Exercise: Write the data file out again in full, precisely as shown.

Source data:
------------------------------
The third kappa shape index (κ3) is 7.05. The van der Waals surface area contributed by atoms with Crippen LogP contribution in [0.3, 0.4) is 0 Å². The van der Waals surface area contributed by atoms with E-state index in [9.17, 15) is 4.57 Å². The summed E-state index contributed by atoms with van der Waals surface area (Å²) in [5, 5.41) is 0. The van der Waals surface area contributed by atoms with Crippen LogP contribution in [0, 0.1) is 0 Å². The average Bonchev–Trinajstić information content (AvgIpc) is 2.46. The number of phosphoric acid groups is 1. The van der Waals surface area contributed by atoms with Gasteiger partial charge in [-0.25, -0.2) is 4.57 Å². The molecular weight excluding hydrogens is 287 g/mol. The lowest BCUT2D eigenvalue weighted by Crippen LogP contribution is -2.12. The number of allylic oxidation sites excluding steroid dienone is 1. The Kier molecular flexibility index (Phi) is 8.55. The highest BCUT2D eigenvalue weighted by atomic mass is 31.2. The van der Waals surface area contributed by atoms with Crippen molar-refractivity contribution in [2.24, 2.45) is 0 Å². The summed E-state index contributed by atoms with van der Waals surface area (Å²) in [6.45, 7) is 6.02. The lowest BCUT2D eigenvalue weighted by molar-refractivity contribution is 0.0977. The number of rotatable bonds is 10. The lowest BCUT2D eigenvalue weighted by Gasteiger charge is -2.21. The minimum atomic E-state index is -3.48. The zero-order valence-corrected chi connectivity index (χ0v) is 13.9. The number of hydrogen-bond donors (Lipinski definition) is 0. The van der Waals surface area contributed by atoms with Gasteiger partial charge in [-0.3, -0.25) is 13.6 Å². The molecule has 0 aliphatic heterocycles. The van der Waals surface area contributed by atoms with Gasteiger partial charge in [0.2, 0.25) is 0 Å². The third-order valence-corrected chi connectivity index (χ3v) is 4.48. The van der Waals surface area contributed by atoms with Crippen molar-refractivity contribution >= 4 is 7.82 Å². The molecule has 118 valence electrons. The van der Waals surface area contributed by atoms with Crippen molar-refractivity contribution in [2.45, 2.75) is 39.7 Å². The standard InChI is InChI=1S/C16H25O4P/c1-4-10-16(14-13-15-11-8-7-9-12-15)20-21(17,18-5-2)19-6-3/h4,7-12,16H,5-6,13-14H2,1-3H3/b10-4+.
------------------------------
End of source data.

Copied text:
The third kappa shape index (κ3) is 7.05. The van der Waals surface area contributed by atoms with Crippen LogP contribution in [0.3, 0.4) is 0 Å². The van der Waals surface area contributed by atoms with E-state index in [9.17, 15) is 4.57 Å². The summed E-state index contributed by atoms with van der Waals surface area (Å²) in [5, 5.41) is 0. The van der Waals surface area contributed by atoms with Crippen LogP contribution in [0, 0.1) is 0 Å². The average Bonchev–Trinajstić information content (AvgIpc) is 2.46. The number of phosphoric acid groups is 1. The van der Waals surface area contributed by atoms with Gasteiger partial charge in [-0.25, -0.2) is 4.57 Å². The molecular weight excluding hydrogens is 287 g/mol. The lowest BCUT2D eigenvalue weighted by Crippen LogP contribution is -2.12. The number of allylic oxidation sites excluding steroid dienone is 1. The Kier molecular flexibility index (Phi) is 8.55. The highest BCUT2D eigenvalue weighted by atomic mass is 31.2. The van der Waals surface area contributed by atoms with Crippen molar-refractivity contribution in [2.24, 2.45) is 0 Å². The summed E-state index contributed by atoms with van der Waals surface area (Å²) in [6.45, 7) is 6.02. The lowest BCUT2D eigenvalue weighted by molar-refractivity contribution is 0.0977. The number of rotatable bonds is 10. The lowest BCUT2D eigenvalue weighted by Gasteiger charge is -2.21. The minimum atomic E-state index is -3.48. The zero-order valence-corrected chi connectivity index (χ0v) is 13.9. The number of hydrogen-bond donors (Lipinski definition) is 0. The van der Waals surface area contributed by atoms with Gasteiger partial charge in [-0.3, -0.25) is 13.6 Å². The molecule has 0 aliphatic heterocycles. The van der Waals surface area contributed by atoms with Gasteiger partial charge in [0.2, 0.25) is 0 Å². The third-order valence-corrected chi connectivity index (χ3v) is 4.48. The van der Waals surface area contributed by atoms with Crippen molar-refractivity contribution >= 4 is 7.82 Å². The molecule has 118 valence electrons. The van der Waals surface area contributed by atoms with Crippen molar-refractivity contribution in [2.45, 2.75) is 39.7 Å². The standard InChI is InChI=1S/C16H25O4P/c1-4-10-16(14-13-15-11-8-7-9-12-15)20-21(17,18-5-2)19-6-3/h4,7-12,16H,5-6,13-14H2,1-3H3/b10-4+.